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Organisational plasticity: can we really model human–agent behaviours?

Organisational plasticity: can we really model human–agent behaviours? The ability for an organisation to adapt and respond to external pressures is a beneficial activity towards optimising efficiency and increasing the likelihood of achieving set goals. It can also be suggested that this very ability to adapt to one's surroundings is one of the key factors of resilience. The nature of dynamically responding to sudden change and then to return to a state that is efficient may be termed as possessing the characteristic of plasticity. Uses of agent-based systems in assisting in organisational processes may have a hand in facilitating an organisations' plasticity, and computational modelling has often been used to try and predict both agent and human behaviour. Such models also promise the ability to examine the dynamics of organisational plasticity through the direct manipulation of key factors. This paper discusses the use of such models in application to organisational plasticity and in particular the relevance to human behaviour and perception of agent-based modelling. The uses of analogies for explaining organisational plasticity is also discussed, with particular discussion around the use of modelling. When the authors consider the means by which the authors can adopt theories to explain this type of behaviour, models tend to focus on aspects of predictability. This in turn loses a degree of realism when we consider the complex nature of human behaviour, and more so that of human–agent behaviour.Design/methodology/approachThe methodology and approach used for this paper is reflected in the review of the literature and research.FindingsThe use of human–agent behaviour models in organisational plasticity is discussed in this paper.Originality/valueThe originality of this paper is based on the importance of considering the human–agent-based models. When compared to agent-based model approaches, analogy is used as a narrative in this paper. http://www.deepdyve.com/assets/images/DeepDyve-Logo-lg.png Evidence-based HRM: a Global Forum for Empirical Scholarship Emerald Publishing

Organisational plasticity: can we really model human–agent behaviours?

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Publisher
Emerald Publishing
Copyright
© Emerald Publishing Limited
ISSN
2049-3983
DOI
10.1108/ebhrm-09-2019-0090
Publisher site
See Article on Publisher Site

Abstract

The ability for an organisation to adapt and respond to external pressures is a beneficial activity towards optimising efficiency and increasing the likelihood of achieving set goals. It can also be suggested that this very ability to adapt to one's surroundings is one of the key factors of resilience. The nature of dynamically responding to sudden change and then to return to a state that is efficient may be termed as possessing the characteristic of plasticity. Uses of agent-based systems in assisting in organisational processes may have a hand in facilitating an organisations' plasticity, and computational modelling has often been used to try and predict both agent and human behaviour. Such models also promise the ability to examine the dynamics of organisational plasticity through the direct manipulation of key factors. This paper discusses the use of such models in application to organisational plasticity and in particular the relevance to human behaviour and perception of agent-based modelling. The uses of analogies for explaining organisational plasticity is also discussed, with particular discussion around the use of modelling. When the authors consider the means by which the authors can adopt theories to explain this type of behaviour, models tend to focus on aspects of predictability. This in turn loses a degree of realism when we consider the complex nature of human behaviour, and more so that of human–agent behaviour.Design/methodology/approachThe methodology and approach used for this paper is reflected in the review of the literature and research.FindingsThe use of human–agent behaviour models in organisational plasticity is discussed in this paper.Originality/valueThe originality of this paper is based on the importance of considering the human–agent-based models. When compared to agent-based model approaches, analogy is used as a narrative in this paper.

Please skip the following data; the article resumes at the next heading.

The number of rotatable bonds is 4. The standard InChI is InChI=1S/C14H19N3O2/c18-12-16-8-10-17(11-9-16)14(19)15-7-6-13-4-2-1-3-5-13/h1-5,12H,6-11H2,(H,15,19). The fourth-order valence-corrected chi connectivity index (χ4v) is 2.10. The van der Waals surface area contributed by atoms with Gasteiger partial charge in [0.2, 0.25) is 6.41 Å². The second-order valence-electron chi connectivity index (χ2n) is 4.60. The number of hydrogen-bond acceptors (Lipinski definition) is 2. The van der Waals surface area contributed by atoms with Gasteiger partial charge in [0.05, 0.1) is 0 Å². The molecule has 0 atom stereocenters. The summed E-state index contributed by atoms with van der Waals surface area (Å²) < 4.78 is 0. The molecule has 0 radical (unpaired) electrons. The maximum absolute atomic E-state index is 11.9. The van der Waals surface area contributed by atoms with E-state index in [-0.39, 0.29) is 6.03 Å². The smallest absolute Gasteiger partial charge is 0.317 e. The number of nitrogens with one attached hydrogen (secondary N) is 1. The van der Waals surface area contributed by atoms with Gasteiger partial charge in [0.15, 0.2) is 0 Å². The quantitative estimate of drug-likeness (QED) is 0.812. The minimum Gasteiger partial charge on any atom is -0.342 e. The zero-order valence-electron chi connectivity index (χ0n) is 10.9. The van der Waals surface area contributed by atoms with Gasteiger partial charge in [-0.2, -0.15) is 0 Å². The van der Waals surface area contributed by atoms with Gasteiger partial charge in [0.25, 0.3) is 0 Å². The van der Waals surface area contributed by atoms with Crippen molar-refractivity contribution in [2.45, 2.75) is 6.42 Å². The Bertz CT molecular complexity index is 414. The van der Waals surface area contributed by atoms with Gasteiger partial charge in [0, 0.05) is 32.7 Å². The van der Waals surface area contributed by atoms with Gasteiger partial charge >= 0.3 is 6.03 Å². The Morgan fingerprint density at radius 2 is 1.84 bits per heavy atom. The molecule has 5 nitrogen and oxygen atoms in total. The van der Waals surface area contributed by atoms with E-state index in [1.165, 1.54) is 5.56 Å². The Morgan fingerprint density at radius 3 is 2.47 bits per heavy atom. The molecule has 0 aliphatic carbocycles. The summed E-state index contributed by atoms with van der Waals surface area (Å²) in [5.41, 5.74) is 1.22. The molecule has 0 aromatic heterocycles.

Journal

Evidence-based HRM: a Global Forum for Empirical ScholarshipEmerald Publishing

Published: May 12, 2021

Keywords: Organisational plasticity; Agent-based modelling; Human behaviour; Human–agent partnership

References